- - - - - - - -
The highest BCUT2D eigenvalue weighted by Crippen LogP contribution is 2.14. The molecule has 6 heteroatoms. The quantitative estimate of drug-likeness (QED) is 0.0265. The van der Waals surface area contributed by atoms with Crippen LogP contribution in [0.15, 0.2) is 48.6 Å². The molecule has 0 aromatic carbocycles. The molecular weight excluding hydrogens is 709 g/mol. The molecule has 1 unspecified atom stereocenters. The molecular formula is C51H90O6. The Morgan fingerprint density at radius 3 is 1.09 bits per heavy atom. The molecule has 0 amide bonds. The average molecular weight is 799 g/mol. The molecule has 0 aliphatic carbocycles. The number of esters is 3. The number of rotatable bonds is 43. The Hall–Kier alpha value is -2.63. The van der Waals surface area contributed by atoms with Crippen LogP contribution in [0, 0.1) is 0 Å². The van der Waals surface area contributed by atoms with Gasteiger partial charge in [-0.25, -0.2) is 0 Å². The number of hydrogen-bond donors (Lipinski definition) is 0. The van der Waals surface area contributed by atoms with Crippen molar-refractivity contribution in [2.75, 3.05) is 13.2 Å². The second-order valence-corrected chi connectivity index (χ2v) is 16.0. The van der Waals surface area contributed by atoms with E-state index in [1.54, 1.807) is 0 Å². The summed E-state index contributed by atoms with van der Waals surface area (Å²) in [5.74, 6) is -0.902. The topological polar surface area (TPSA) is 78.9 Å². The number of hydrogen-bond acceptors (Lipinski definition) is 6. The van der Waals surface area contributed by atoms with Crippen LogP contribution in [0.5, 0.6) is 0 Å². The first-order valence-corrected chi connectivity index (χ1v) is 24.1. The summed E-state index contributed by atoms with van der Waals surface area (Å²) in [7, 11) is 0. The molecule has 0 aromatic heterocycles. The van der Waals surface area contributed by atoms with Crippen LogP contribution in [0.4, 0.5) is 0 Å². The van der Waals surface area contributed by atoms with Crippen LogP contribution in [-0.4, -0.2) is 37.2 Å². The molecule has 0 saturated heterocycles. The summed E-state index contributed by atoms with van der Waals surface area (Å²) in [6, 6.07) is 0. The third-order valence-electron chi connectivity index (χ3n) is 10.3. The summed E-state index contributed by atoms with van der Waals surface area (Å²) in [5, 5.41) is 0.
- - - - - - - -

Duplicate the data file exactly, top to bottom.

The highest BCUT2D eigenvalue weighted by Crippen LogP contribution is 2.14. The molecule has 6 heteroatoms. The quantitative estimate of drug-likeness (QED) is 0.0265. The van der Waals surface area contributed by atoms with Crippen LogP contribution in [0.15, 0.2) is 48.6 Å². The molecule has 0 aromatic carbocycles. The molecular weight excluding hydrogens is 709 g/mol. The molecule has 1 unspecified atom stereocenters. The molecular formula is C51H90O6. The Morgan fingerprint density at radius 3 is 1.09 bits per heavy atom. The molecule has 0 amide bonds. The average molecular weight is 799 g/mol. The molecule has 0 aliphatic carbocycles. The number of esters is 3. The number of rotatable bonds is 43. The Hall–Kier alpha value is -2.63. The van der Waals surface area contributed by atoms with Crippen LogP contribution in [0, 0.1) is 0 Å². The van der Waals surface area contributed by atoms with Gasteiger partial charge in [-0.25, -0.2) is 0 Å². The number of hydrogen-bond donors (Lipinski definition) is 0. The van der Waals surface area contributed by atoms with Crippen molar-refractivity contribution in [2.75, 3.05) is 13.2 Å². The second-order valence-corrected chi connectivity index (χ2v) is 16.0. The van der Waals surface area contributed by atoms with E-state index in [1.54, 1.807) is 0 Å². The summed E-state index contributed by atoms with van der Waals surface area (Å²) in [5.74, 6) is -0.902. The topological polar surface area (TPSA) is 78.9 Å². The number of hydrogen-bond acceptors (Lipinski definition) is 6. The van der Waals surface area contributed by atoms with Crippen LogP contribution in [0.5, 0.6) is 0 Å². The first-order valence-corrected chi connectivity index (χ1v) is 24.1. The summed E-state index contributed by atoms with van der Waals surface area (Å²) in [7, 11) is 0. The molecule has 0 aromatic heterocycles. The van der Waals surface area contributed by atoms with Crippen LogP contribution in [0.4, 0.5) is 0 Å². The van der Waals surface area contributed by atoms with Crippen LogP contribution in [-0.4, -0.2) is 37.2 Å². The molecule has 0 saturated heterocycles. The summed E-state index contributed by atoms with van der Waals surface area (Å²) in [6, 6.07) is 0. The third-order valence-electron chi connectivity index (χ3n) is 10.3. The summed E-state index contributed by atoms with van der Waals surface area (Å²) in [5, 5.41) is 0.